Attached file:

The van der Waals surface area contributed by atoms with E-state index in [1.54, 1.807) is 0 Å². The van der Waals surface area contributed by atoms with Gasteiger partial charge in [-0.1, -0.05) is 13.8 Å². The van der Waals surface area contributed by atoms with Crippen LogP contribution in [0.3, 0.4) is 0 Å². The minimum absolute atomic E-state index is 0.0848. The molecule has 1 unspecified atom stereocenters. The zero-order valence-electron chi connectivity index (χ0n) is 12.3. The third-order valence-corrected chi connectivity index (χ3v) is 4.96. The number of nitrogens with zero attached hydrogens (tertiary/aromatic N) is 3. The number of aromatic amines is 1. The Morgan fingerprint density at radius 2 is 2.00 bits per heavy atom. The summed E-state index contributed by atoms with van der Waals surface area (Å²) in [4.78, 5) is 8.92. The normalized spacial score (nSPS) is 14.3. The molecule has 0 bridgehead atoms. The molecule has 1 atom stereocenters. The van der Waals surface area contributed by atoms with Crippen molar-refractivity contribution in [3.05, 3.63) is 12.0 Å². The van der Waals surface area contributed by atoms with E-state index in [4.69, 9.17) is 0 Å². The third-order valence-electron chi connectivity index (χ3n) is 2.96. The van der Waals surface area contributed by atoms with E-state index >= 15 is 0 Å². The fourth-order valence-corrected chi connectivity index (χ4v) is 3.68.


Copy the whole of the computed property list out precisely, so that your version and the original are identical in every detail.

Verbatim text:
The van der Waals surface area contributed by atoms with E-state index in [1.54, 1.807) is 0 Å². The van der Waals surface area contributed by atoms with Gasteiger partial charge in [-0.1, -0.05) is 13.8 Å². The van der Waals surface area contributed by atoms with Crippen LogP contribution in [0.3, 0.4) is 0 Å². The minimum absolute atomic E-state index is 0.0848. The molecule has 1 unspecified atom stereocenters. The zero-order valence-electron chi connectivity index (χ0n) is 12.3. The third-order valence-corrected chi connectivity index (χ3v) is 4.96. The number of nitrogens with zero attached hydrogens (tertiary/aromatic N) is 3. The number of aromatic amines is 1. The Morgan fingerprint density at radius 2 is 2.00 bits per heavy atom. The summed E-state index contributed by atoms with van der Waals surface area (Å²) in [4.78, 5) is 8.92. The normalized spacial score (nSPS) is 14.3. The molecule has 0 bridgehead atoms. The molecule has 1 atom stereocenters. The van der Waals surface area contributed by atoms with Crippen molar-refractivity contribution in [3.05, 3.63) is 12.0 Å². The van der Waals surface area contributed by atoms with E-state index in [4.69, 9.17) is 0 Å². The third-order valence-electron chi connectivity index (χ3n) is 2.96. The van der Waals surface area contributed by atoms with E-state index >= 15 is 0 Å². The fourth-order valence-corrected chi connectivity index (χ4v) is 3.68.